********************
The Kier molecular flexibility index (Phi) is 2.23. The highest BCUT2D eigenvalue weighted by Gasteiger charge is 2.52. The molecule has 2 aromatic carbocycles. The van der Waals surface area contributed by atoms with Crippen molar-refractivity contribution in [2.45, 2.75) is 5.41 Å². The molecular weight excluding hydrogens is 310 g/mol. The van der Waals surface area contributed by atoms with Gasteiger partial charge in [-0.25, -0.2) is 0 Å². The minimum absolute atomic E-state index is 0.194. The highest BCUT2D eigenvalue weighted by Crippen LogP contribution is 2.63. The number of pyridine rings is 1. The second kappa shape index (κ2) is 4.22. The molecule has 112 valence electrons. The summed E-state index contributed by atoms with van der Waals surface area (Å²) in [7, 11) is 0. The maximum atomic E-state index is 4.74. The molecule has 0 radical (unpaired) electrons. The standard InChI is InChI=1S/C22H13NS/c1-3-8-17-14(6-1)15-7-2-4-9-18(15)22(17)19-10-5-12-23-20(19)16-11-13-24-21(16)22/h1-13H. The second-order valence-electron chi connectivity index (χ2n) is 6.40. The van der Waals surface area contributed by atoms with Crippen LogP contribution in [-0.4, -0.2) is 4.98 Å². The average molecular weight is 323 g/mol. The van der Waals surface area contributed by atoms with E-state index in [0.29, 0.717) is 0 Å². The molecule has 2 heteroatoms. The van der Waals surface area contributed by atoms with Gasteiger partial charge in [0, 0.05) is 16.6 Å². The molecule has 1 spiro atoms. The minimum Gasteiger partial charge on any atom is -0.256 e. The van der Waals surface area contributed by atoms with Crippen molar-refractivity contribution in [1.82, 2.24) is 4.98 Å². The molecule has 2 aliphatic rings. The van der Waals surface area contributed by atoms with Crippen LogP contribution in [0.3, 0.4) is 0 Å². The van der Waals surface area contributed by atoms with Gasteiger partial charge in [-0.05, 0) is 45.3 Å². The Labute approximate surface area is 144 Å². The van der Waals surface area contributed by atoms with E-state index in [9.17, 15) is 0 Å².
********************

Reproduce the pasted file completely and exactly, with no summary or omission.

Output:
The Kier molecular flexibility index (Phi) is 2.23. The highest BCUT2D eigenvalue weighted by Gasteiger charge is 2.52. The molecule has 2 aromatic carbocycles. The van der Waals surface area contributed by atoms with Crippen molar-refractivity contribution in [2.45, 2.75) is 5.41 Å². The molecular weight excluding hydrogens is 310 g/mol. The van der Waals surface area contributed by atoms with Gasteiger partial charge in [-0.25, -0.2) is 0 Å². The minimum absolute atomic E-state index is 0.194. The highest BCUT2D eigenvalue weighted by Crippen LogP contribution is 2.63. The number of pyridine rings is 1. The second kappa shape index (κ2) is 4.22. The molecule has 112 valence electrons. The summed E-state index contributed by atoms with van der Waals surface area (Å²) in [7, 11) is 0. The maximum atomic E-state index is 4.74. The molecule has 0 radical (unpaired) electrons. The standard InChI is InChI=1S/C22H13NS/c1-3-8-17-14(6-1)15-7-2-4-9-18(15)22(17)19-10-5-12-23-20(19)16-11-13-24-21(16)22/h1-13H. The second-order valence-electron chi connectivity index (χ2n) is 6.40. The van der Waals surface area contributed by atoms with Crippen LogP contribution in [-0.4, -0.2) is 4.98 Å². The average molecular weight is 323 g/mol. The van der Waals surface area contributed by atoms with E-state index in [0.29, 0.717) is 0 Å². The molecule has 2 heteroatoms. The van der Waals surface area contributed by atoms with Gasteiger partial charge in [0, 0.05) is 16.6 Å². The molecule has 1 spiro atoms. The minimum Gasteiger partial charge on any atom is -0.256 e. The van der Waals surface area contributed by atoms with Crippen molar-refractivity contribution in [1.82, 2.24) is 4.98 Å². The molecule has 2 aliphatic rings. The van der Waals surface area contributed by atoms with Crippen LogP contribution in [0.3, 0.4) is 0 Å². The van der Waals surface area contributed by atoms with Gasteiger partial charge in [-0.05, 0) is 45.3 Å². The Labute approximate surface area is 144 Å². The van der Waals surface area contributed by atoms with E-state index in [9.17, 15) is 0 Å².